Flu Vaccine Effectiveness
Characterized by symptoms such as a high fever, muscle aches, joint pain, headaches, a cough, nasal congestion, nausea, and fatigue, the influenza virus (flu) is one of the more common illnesses we are all susceptible to. While the virus can make anyone feel miserable for one to two weeks, people with chronic lung diseases, heart disease, diabetes, kidney disease, or obesity, are at a higher risk for developing serious illness, complications, or even death. The best preventative measure people can take against the virus is to get an annual flu shot. Studies have shown that vaccination can reduce the risk of contracting the virus, minimize symptoms if the virus is contracted, and reduce the likelihood of complications and death. Most individuals six months of age and older, are recommended to get an raleigh influenza vaccination every year but some may be wondering about its effectiveness.
Is the Vaccine Effective?
While the strains of seasonal flu vary from year to year, the primary strains for the 2019-2020 flu season are influenza B and influenza A. Based on research by the US Centers for Disease Control and Prevention (CDC), the 2019-2020 seasonal flu vaccine is estimated to be about 45% effective. This estimate is based on data collected from patients six months and older suffering from acute respiratory infections in five states including Pennsylvania, Michigan, Wisconsin, Texas, and Washington. Using respiratory samples taken through oropharyngeal (throat) and nasal swabs, the samples were tested for influenza.
Demographic data from the participants in the study, or their proxies, were collected to determine if they received the flu shot. Patients that had one or more doses of any seasonal flu vaccine 14 days or more before the onset of illness, were considered vaccinated. Based on data taken from 4112 adults and children, the vaccine was estimated to be 37% effective against influenza A and roughly 50% effective against influenza B. The estimates are consistent with historical effectiveness averages ranging between 40%-60%.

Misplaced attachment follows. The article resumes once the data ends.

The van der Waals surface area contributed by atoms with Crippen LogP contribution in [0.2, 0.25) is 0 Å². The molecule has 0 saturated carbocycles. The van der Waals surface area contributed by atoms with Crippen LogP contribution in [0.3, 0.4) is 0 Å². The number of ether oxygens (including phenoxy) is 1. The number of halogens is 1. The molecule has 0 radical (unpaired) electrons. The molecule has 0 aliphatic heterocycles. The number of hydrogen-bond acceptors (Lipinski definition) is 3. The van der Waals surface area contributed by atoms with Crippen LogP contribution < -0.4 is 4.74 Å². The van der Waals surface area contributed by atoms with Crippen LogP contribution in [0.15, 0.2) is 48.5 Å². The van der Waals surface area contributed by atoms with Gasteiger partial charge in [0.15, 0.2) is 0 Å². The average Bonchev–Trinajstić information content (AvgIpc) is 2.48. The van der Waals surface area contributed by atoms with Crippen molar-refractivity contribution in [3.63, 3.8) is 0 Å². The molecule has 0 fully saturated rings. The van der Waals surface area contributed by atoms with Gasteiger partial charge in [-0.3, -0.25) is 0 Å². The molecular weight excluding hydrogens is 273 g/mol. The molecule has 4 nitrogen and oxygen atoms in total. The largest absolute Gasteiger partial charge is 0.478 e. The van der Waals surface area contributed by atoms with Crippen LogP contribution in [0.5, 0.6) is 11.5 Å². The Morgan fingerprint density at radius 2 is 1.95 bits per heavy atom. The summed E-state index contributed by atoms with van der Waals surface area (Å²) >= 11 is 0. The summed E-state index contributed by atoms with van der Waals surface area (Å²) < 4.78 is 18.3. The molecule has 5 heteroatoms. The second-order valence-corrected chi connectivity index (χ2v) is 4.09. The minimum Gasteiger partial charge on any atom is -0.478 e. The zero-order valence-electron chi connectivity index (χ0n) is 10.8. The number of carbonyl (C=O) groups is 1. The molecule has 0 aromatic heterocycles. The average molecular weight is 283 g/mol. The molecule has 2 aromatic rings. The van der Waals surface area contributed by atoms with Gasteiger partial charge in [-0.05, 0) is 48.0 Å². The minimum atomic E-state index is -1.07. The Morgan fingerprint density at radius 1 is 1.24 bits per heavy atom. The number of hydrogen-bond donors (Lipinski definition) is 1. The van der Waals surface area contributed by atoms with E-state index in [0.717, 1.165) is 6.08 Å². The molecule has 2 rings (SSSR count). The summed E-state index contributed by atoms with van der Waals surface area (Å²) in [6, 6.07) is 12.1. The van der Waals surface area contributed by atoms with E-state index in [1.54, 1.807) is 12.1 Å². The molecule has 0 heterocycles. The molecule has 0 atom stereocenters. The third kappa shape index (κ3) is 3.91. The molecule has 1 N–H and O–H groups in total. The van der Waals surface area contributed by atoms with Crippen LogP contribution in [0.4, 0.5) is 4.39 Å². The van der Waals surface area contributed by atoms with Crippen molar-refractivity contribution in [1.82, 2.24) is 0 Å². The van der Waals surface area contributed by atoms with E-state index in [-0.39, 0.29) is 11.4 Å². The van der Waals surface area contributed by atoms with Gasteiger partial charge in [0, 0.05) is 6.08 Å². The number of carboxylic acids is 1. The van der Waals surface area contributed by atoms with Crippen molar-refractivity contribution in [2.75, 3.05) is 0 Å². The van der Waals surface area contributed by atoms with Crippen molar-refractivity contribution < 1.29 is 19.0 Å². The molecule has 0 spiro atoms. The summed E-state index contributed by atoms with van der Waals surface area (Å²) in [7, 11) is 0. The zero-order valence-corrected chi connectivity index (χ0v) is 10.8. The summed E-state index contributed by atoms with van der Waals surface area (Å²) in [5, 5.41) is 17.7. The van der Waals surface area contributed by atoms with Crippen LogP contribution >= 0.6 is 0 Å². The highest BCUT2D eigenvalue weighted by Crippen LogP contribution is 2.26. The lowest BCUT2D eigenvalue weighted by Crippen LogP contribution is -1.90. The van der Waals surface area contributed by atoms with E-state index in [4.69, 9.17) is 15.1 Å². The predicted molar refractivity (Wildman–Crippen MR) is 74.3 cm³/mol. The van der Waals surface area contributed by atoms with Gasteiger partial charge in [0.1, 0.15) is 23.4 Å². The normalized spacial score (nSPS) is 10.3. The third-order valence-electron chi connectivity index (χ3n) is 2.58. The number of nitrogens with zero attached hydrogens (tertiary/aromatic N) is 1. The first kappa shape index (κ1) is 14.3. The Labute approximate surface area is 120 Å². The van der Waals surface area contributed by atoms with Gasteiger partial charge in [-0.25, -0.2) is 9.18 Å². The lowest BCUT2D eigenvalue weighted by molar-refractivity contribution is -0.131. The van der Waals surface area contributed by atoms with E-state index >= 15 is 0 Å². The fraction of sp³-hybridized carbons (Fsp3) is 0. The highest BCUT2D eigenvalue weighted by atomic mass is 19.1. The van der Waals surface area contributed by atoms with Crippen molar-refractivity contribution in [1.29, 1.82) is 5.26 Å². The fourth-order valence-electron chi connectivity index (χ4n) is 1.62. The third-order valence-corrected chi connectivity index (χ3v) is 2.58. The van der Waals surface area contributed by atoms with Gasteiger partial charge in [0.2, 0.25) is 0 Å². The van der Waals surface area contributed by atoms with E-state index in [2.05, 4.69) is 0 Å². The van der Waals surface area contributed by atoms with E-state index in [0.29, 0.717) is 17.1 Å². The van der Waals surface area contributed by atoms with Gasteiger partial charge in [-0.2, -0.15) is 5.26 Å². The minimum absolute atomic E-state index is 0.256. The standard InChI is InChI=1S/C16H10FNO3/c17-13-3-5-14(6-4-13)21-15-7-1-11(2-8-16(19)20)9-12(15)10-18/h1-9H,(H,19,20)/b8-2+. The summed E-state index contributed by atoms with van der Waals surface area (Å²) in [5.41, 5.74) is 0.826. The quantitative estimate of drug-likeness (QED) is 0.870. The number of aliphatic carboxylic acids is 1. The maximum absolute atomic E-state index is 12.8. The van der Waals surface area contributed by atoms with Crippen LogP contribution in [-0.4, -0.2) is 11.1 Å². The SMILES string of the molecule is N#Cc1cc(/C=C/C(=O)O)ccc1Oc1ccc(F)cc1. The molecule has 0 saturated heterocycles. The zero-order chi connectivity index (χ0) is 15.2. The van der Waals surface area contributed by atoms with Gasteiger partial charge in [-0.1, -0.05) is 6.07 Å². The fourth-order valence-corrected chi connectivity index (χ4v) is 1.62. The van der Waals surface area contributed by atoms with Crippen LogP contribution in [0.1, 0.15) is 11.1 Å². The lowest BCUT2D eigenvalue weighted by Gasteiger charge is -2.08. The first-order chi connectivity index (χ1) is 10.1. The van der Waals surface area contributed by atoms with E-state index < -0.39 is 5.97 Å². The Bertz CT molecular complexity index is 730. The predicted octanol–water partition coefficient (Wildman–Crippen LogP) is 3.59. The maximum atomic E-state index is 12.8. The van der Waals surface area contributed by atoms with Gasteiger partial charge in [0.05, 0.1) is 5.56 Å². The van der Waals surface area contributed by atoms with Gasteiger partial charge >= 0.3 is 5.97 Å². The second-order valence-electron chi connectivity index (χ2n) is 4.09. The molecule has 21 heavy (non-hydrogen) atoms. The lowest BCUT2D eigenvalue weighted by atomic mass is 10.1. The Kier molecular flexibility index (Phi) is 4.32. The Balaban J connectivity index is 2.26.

Patients that tested positive for the virus, had a vaccination rate of roughly 37% while those that tested negative for influenza, had a vaccination rate of 55%. This indicates a correlation between those vaccinated and a reduction of flu risk. In other words, the data suggests the vaccine decreases a person’s risk for contracting the virus.
As historical data has shown, even people that get the flu shot may develop the infection. However, evidence from the data suggests that those that do get the shot, but still get the virus, have attenuated (reduced or less serious) symptoms, suffer fewer complications, and are less likely to die than those that do not get the flu shot. While there is not a 100% guarantee that the shot will prevent you from getting the virus, there appears to be substantial public health benefits such as symptom mitigation, reduced hospitalization, and fewer deaths associated with people that receive the vaccine. The vaccine needs improvement, but the CDC emphasizes that people 6 months and older, should continue to receive the flu shot from their health care providers each year. There is a misconception that the Flu vaccine can “cause the flu” this is not factual. The Flu vaccine can cause some symptoms of mild low grade fever, headache, runny nose and mild congestion. However, these symptoms are very short lived and are certainly not the flu virus. The flu virus can cause extreme illness and even death. Vaccination has proven to greatly reduce this risk.
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